In 2006, Republicans pushed through a photo ID bill that was later struck down by the Missouri Supreme Court. The court ruled that the law amounted to a “heavy and substantial burden on Missourians’ free exercise of the right of suffrage.”
Republicans have pushed for voter ID every year since that Supreme Court ruling, and each time the effort has been derailed by either a court ruling or Democratic Gov. Jay Nixon’s veto. Kansas adopted a voter photo ID law in 2011.
Because of the 2006 court ruling, Republicans have had to take a two-pronged approach to voter ID.
With voter ID deemed unconstitutional, the first step is asking voters to change the constitution.
A second bill actually implements the photo ID requirements if the constitutional amendment is approved by voters.
State Rep. Stacey Newman, a St. Louis County Democrat, said her concern is that if voters approve the voter ID constitutional amendment, the compromise struck in the Senate will be moot. Republicans will simply come back next year and pass a much stricter ID requirement.
“This may seem good now,” Newman said, “but I’m concerned about what happens in the future.”
State Sen. Kiki Curls, a Kansas City Democrat, shares that concern but said that with only eight Democrats in the 34-member Senate, the compromise was the best outcome this year.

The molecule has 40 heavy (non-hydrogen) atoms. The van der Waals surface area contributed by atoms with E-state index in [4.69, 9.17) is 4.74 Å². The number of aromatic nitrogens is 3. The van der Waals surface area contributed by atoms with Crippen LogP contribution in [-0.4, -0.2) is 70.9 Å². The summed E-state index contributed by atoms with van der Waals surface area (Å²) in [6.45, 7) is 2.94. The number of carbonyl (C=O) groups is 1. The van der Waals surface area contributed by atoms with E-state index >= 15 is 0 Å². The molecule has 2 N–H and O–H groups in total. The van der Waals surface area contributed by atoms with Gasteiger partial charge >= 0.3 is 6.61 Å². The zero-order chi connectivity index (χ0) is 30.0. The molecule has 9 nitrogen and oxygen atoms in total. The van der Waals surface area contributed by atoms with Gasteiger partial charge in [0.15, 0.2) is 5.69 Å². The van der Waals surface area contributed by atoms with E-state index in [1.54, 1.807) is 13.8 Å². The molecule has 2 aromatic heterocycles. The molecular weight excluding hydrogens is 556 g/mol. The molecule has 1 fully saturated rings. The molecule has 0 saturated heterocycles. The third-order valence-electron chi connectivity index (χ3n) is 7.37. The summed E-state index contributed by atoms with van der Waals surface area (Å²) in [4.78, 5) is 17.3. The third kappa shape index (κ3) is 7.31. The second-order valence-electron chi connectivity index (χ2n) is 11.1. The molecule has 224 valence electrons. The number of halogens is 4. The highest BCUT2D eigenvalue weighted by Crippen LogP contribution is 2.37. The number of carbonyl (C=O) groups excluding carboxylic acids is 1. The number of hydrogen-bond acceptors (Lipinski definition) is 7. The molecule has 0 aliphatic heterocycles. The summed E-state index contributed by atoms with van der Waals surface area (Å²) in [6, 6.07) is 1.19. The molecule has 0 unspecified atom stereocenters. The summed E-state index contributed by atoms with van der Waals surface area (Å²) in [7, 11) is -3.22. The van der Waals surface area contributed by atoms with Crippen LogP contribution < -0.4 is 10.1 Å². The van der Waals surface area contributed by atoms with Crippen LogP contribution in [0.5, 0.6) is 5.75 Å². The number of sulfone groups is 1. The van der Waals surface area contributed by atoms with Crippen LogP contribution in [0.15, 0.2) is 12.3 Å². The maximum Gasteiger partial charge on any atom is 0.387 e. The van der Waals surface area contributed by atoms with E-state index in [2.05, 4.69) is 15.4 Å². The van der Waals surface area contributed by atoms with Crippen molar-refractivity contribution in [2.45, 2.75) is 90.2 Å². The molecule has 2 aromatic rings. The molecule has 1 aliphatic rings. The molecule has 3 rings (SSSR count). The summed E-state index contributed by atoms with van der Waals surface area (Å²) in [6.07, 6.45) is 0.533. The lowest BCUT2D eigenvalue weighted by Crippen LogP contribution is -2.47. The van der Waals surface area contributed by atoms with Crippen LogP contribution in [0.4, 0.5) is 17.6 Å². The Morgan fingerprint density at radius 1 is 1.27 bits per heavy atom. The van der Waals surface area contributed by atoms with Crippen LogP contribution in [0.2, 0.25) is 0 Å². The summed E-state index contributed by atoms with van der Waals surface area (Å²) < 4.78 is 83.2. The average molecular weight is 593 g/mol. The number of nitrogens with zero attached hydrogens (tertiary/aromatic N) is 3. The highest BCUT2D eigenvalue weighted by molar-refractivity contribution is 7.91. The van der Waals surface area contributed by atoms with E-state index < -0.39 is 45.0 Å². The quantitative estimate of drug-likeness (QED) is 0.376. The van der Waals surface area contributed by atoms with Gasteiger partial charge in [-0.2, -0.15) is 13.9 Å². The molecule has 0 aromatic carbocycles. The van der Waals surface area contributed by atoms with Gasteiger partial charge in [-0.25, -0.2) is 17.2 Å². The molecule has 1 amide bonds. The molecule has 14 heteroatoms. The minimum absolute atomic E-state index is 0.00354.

“No one is happy we had to come to this point,” Curls said. “But our goal was to minimize the impact on those Missourians who don’t possess a current government-issued ID.”
GOP lawmakers have long argued that voter ID laws are needed to help prevent potential voter fraud.
“Elections are essential to our democratic process, and Missourians deserve a vote on allowing further safeguards,” Kraus said.
Democrats point out that under the current system, there has never been a reported case in Missouri of the type of fraud prevented by photo ID laws. A national study of the issue found only 10 alleged cases of in-person voter impersonation in the United States since 2000.
Critics also paint the issue as blatantly partisan, saying those who are less likely to have a government-issued photo ID are minority voters, college students and people living in poverty — groups statistically more likely to support Democrats.
Both bills must be approved one last time by the Missouri House, which overwhelmingly passed them earlier this year. The constitutional amendment would then go to the statewide ballot later this year, and the implementing legislation would go to the governor.
If everything is approved, the voter ID law would go into effect in June 2017.
Nixon could veto the bill, Kraus said, but the compromise has addressed the concerns Democrats have expressed over the years about the impact of voter ID. Additionally, the bill cleared both chambers with veto-proof majorities.
“It would be really hard,” Kraus said, “to say this bill disenfranchises anyone.”
A voter ID law placed on the ballot in Minnesota was soundly rejected by voters in 2012. Polls had shown the proposal to be overwhelmingly popular in that state in the lead-up to the vote, but it ultimately garnered only 46 percent of the vote on Election Day.
“I think voters are catching on to what these laws are all about,” Newman said. “And I believe if this makes it on the ballot, voters will reject a law that disenfranchises Missourians.”